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A model of a human spine hangs near one wall in Dr. Robert Simpson’s office, in a nod to his primary career as a chiropractor.
But Simpson’s office contains no clues to his sideline job treating animals.
The Ada chiropractor became interested in animal chiropractic in the early 2000s, when a female patient told him about her 11-year-old dachshund, Coco. Coco had suffered a disc injury when she jumped off a couch, and a veterinarian had told the woman that her pet would need a set of wheels because she had lost control of her hind legs.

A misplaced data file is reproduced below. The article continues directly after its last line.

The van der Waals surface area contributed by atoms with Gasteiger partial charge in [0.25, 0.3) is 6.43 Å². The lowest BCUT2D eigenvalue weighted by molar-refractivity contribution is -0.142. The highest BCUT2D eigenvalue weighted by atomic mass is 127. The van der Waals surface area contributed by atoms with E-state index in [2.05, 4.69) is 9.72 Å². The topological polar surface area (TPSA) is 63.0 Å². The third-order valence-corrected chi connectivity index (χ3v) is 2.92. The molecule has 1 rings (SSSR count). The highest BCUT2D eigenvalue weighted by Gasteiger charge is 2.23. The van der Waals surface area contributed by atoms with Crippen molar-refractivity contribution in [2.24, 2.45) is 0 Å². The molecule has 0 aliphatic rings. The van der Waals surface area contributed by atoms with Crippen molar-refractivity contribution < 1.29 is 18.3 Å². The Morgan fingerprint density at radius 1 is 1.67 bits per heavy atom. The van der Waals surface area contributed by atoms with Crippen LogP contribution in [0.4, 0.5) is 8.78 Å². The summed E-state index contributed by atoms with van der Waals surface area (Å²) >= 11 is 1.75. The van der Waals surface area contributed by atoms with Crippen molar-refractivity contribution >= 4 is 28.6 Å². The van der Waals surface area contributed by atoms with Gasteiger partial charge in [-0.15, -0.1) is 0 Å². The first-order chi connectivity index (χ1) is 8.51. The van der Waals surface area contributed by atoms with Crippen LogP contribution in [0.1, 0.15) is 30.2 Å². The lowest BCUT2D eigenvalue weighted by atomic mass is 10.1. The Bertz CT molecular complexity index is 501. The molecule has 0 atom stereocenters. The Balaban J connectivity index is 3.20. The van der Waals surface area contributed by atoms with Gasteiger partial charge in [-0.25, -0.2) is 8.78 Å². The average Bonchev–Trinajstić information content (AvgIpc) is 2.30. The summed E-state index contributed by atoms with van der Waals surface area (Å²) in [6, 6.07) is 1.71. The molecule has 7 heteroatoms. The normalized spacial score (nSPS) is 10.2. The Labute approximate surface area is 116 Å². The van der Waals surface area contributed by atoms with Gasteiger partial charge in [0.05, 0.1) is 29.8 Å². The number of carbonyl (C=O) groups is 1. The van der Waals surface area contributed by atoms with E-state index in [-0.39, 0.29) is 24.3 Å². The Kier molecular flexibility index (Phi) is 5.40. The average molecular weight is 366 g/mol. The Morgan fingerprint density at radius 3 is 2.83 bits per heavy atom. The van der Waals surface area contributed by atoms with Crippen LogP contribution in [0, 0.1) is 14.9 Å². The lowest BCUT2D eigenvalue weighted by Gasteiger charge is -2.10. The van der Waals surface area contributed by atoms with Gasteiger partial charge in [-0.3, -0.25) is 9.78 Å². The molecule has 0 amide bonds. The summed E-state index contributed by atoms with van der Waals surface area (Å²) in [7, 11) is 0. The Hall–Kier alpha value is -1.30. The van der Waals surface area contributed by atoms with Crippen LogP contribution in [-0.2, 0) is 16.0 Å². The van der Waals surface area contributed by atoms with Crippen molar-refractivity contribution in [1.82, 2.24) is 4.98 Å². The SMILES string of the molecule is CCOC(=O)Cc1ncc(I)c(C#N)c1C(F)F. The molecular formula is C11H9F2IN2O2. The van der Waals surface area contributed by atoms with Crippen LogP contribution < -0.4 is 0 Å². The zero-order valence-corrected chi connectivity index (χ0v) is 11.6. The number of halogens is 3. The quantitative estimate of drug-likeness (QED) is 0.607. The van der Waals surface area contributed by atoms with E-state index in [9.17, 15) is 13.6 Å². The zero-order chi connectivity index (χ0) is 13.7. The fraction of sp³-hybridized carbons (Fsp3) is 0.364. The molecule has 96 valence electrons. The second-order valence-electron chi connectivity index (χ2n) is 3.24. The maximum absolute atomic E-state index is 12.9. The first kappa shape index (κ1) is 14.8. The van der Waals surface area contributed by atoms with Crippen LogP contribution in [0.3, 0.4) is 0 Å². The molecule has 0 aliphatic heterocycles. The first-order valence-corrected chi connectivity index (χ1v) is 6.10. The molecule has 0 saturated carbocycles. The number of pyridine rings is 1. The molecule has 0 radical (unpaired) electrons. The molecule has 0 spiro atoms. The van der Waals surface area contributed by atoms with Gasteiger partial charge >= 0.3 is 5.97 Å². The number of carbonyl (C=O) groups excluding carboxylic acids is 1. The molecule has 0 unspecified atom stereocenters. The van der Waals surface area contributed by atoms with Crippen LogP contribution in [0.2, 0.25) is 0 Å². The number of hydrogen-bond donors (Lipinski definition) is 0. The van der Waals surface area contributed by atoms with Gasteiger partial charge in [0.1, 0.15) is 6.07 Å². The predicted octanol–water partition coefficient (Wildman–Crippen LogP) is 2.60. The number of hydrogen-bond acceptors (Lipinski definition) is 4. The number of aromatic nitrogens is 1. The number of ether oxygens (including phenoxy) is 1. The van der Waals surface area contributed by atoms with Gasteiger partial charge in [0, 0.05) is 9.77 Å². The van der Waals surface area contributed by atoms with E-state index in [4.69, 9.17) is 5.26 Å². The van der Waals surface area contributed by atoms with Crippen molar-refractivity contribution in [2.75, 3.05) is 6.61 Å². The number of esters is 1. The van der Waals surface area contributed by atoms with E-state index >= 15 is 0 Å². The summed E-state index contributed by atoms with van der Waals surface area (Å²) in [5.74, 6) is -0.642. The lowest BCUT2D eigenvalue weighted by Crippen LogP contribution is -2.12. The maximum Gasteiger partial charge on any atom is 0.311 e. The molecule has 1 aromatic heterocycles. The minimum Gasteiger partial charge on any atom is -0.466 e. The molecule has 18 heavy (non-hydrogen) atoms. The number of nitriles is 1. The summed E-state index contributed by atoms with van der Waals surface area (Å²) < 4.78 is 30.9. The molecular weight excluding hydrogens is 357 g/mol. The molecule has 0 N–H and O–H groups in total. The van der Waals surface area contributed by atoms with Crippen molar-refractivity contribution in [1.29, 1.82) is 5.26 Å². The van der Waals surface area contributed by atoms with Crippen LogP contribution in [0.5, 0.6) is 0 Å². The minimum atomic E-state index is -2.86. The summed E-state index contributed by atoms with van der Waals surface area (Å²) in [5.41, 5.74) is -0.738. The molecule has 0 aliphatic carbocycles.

Simpson said he was not sure how to treat Coco’s injury at first, but he knew animals’ spines were similar to human spines.
“We went to looking at it, and I used a little hand-held adjusting device,” Simpson said in a recent interview. “And this was before there was animal chiropractic (licensing) per se in the state of Oklahoma. There was no certification for it. And so, I decided well, I’d better start checking into getting certification.”
He said Coco responded well to treatment for a herniated disc. and she was back to her old self after a few sessions.